11:11-21 The gospel is the greatest riches of every place where it is. As therefore the righteous rejection of the unbelieving Jews, was the occasion of so large a multitude of the Gentiles being reconciled to God, and at peace with him; the future receiving of the Jews into the church would be such a change, as would resemble a general resurrection of the dead in sin to a life of righteousness. Abraham was as the root of the church. The Jews continued branches of this tree till, as a nation, they rejected the Messiah; after that, their relation to Abraham and to God was, as it were, cut off. The Gentiles were grafted into this tree in their room; being admitted into the church of God. Multitudes were made heirs of Abraham's faith, holiness and blessedness. It is the natural state of every one of us, to be wild by nature. Conversion is as the grafting in of wild branches into the good olive. The wild olive was often ingrafted into the fruitful one when it began to decay, and this not only brought forth fruit, but caused the decaying olive to revive and flourish. The Gentiles, of free grace, had been grafted in to share advantages. They ought therefore to beware of self-confidence, and every kind of pride or ambition; lest, having only a dead faith, and an empty profession, they should turn from God, and forfeit their privileges. If we stand at all, it is by faith; we are guilty and helpless in ourselves, and are to be humble, watchful, afraid of self-deception, or of being overcome by temptation. Not only are we at first justified by faith, but kept to the end in that justified state by faith only; yet, by a faith which is not alone, but which worketh by love to God and man.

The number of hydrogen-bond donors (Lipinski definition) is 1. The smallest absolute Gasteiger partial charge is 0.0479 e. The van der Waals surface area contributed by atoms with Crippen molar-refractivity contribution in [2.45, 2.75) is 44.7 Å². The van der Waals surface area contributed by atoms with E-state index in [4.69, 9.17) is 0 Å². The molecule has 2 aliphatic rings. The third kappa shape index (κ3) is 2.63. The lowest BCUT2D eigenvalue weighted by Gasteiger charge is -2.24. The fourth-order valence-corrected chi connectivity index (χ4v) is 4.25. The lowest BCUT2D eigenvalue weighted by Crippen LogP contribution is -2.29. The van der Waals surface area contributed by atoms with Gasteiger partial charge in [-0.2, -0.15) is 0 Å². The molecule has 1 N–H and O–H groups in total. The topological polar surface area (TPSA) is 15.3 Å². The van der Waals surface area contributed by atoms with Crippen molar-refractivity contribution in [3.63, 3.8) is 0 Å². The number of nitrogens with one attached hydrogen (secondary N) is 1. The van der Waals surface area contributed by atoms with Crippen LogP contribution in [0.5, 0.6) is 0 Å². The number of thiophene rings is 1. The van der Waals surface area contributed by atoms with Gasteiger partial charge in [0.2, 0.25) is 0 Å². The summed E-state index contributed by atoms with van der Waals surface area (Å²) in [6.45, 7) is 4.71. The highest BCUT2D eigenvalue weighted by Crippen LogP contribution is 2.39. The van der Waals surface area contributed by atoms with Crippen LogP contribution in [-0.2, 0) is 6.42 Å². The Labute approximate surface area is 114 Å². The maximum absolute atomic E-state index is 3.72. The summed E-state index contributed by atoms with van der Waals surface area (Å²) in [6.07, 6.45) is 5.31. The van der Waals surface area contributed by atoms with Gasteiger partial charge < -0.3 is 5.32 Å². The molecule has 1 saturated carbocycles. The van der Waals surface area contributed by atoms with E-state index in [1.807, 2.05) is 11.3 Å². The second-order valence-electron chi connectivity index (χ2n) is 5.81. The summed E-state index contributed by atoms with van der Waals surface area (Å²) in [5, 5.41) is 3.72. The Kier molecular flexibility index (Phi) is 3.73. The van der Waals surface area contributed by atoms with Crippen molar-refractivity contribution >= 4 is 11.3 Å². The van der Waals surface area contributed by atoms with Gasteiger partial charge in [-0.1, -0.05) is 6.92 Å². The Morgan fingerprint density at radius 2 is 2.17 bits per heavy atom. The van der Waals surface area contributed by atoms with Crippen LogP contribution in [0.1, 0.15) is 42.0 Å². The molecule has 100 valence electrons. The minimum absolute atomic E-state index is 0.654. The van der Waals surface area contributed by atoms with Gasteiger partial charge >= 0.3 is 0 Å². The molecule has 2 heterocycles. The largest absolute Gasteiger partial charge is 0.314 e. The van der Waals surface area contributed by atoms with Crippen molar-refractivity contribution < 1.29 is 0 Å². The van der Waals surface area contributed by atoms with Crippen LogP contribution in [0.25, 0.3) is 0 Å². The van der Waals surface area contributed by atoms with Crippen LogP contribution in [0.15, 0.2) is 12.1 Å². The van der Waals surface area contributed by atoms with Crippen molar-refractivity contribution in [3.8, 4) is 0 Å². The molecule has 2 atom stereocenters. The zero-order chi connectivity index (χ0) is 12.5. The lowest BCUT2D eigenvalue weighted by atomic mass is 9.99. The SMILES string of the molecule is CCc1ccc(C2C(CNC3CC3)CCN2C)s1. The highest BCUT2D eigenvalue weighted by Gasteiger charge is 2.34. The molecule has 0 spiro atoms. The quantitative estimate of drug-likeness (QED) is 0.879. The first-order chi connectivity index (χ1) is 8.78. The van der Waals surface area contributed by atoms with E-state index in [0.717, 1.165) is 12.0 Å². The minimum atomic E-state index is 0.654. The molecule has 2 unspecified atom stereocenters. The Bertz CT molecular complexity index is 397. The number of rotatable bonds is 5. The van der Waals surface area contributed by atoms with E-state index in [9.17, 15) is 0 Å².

17, 18. And if—rather, "But if"; that is, "If notwithstanding this consecration of Abraham's race to God.
some of the branches—The mass of the unbelieving and rejected Israelites are here called "some," not, as before, to meet Jewish prejudice (see on Ro 3:3, and on "not all" in Ro 10:16), but with the opposite view of checking Gentile pride.
and thou, being a wild olive, wert—"wast"
grafted in among them—Though it is more usual to graft the superior cutting upon the inferior stem, the opposite method, which is intended here, is not without example.
and with them partakest—"wast made partaker," along with the branches left, the believing remnant.
of the root and fatness of the olive tree—the rich grace secured by covenant to the true seed of Abraham.